7. Schizophrenic thread starter macrumors member

    Feb 5, 2008
    OMG I am so excited guys!! :D
    Just opened a new tab!
    I probably will have lots of Qs, bear with me :eek:
    I am loving this
  8. mackindergarten macrumors 6502

    Feb 21, 2008
    The maximize to entire screen is a leftover thing from single-task environments, such as DOS. Welcome to a multi-tasking operating system. For me, this was also kind of strange, not to be able to maximize windows to the entire screen.

    However, you will find out, that in Mac OS X you can do a lot with drag and drop. The applications really work together much better as in Windows.

  9. Mitthrawnuruodo Moderator emeritus


    Mar 10, 2004
    Bergen, Norway
    Make a bookmark, place it in the Bookmarks bar, call it something appropriate (ie. F or Full Screen or whatever), then change the Address to:


    Enjoy your Full Screen button...please don't use it...
  10. jackc macrumors 65816


    Oct 19, 2003
    You should pick up David Pogue's book on OS X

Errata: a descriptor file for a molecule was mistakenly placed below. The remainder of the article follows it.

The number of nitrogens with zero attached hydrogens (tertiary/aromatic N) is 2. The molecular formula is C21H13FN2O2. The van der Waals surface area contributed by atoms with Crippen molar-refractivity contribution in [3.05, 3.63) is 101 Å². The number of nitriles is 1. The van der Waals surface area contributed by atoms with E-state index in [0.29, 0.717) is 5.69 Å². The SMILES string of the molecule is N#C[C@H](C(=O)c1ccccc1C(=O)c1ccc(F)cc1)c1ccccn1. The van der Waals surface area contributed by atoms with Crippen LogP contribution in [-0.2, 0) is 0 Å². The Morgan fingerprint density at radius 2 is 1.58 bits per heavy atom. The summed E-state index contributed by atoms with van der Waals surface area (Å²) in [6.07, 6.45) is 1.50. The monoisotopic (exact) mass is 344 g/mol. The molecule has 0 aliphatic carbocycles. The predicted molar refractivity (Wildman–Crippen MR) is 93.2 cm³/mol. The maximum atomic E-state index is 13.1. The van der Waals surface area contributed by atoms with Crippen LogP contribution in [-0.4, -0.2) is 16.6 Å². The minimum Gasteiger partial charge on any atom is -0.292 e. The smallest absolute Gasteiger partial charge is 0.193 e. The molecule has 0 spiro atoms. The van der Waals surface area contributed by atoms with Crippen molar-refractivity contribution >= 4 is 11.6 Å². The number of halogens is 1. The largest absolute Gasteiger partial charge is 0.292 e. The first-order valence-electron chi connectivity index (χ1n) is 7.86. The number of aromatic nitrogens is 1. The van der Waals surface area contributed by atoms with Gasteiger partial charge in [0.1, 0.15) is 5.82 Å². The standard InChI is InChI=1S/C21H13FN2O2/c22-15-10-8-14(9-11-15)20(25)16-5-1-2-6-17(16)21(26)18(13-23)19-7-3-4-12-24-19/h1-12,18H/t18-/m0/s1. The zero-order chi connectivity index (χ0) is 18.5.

11. brad.c macrumors 68020


    Aug 23, 2004
    50.813669°, -2.474796°
    Very nice trick. I can see many uses, now that Spaces adds desktop flexibility.
  12. redshift20 macrumors member

    Jul 27, 2006
    I don't know why people are so against the maximize feature in Windows. Maximized windows have nothing to do with poor multitasking... sometimes you just want to be focused on one application.

    Which leads me to my next point for the OP. When you get tired of 10,000 applications begging for your attention in OSX, try Think. It works great.
  13. motulist macrumors 601


    Dec 2, 2003
    I couldn't agree more.

    There are some times when I absolutely need zero distractions. For example, when I'm writing a report it's extremely easy for me to get distracted because the urge to procrastinate is strong when I'm doing that task. Even when no other programs are running besides my word processor and the finder, I'm still distracted by the files on the desktop, and if I accidentally click on a spot outside the word processor window then the front app changes to the finder, and any windows that were open jump in front of my screen even, and blah blah blah. It very obvious, for some people doing some tasks, full screen application mode is a must. In fact, for just this reason I use the word processor Mellel because it has a full screen mode.